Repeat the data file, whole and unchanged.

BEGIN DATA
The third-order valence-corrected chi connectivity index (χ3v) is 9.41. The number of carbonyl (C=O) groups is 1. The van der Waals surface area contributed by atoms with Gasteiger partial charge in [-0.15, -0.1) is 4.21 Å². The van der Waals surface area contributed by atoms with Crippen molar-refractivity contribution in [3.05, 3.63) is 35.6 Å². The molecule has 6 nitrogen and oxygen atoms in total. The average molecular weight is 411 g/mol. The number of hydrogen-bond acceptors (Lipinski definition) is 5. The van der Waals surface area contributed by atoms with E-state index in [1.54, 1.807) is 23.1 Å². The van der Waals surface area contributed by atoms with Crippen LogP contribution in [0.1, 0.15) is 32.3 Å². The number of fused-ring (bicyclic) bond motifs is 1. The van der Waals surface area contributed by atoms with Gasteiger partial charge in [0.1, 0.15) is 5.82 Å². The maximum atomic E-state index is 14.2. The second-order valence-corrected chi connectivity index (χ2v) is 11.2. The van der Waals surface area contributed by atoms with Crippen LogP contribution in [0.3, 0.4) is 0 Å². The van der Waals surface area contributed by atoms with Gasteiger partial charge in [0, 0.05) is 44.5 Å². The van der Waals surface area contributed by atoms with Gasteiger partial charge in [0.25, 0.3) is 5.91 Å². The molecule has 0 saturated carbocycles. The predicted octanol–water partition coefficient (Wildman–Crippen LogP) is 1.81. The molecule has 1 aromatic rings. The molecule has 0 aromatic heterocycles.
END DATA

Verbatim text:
The third-order valence-corrected chi connectivity index (χ3v) is 9.41. The number of carbonyl (C=O) groups is 1. The van der Waals surface area contributed by atoms with Gasteiger partial charge in [-0.15, -0.1) is 4.21 Å². The van der Waals surface area contributed by atoms with Crippen molar-refractivity contribution in [3.05, 3.63) is 35.6 Å². The molecule has 6 nitrogen and oxygen atoms in total. The average molecular weight is 411 g/mol. The number of hydrogen-bond acceptors (Lipinski definition) is 5. The van der Waals surface area contributed by atoms with E-state index in [1.54, 1.807) is 23.1 Å². The van der Waals surface area contributed by atoms with Crippen LogP contribution in [0.1, 0.15) is 32.3 Å². The number of fused-ring (bicyclic) bond motifs is 1. The van der Waals surface area contributed by atoms with Gasteiger partial charge in [0.1, 0.15) is 5.82 Å². The maximum atomic E-state index is 14.2. The second-order valence-corrected chi connectivity index (χ2v) is 11.2. The van der Waals surface area contributed by atoms with Crippen LogP contribution in [0.3, 0.4) is 0 Å². The van der Waals surface area contributed by atoms with Gasteiger partial charge in [0, 0.05) is 44.5 Å². The van der Waals surface area contributed by atoms with Gasteiger partial charge in [0.25, 0.3) is 5.91 Å². The molecule has 0 saturated carbocycles. The predicted octanol–water partition coefficient (Wildman–Crippen LogP) is 1.81. The molecule has 1 aromatic rings. The molecule has 0 aromatic heterocycles.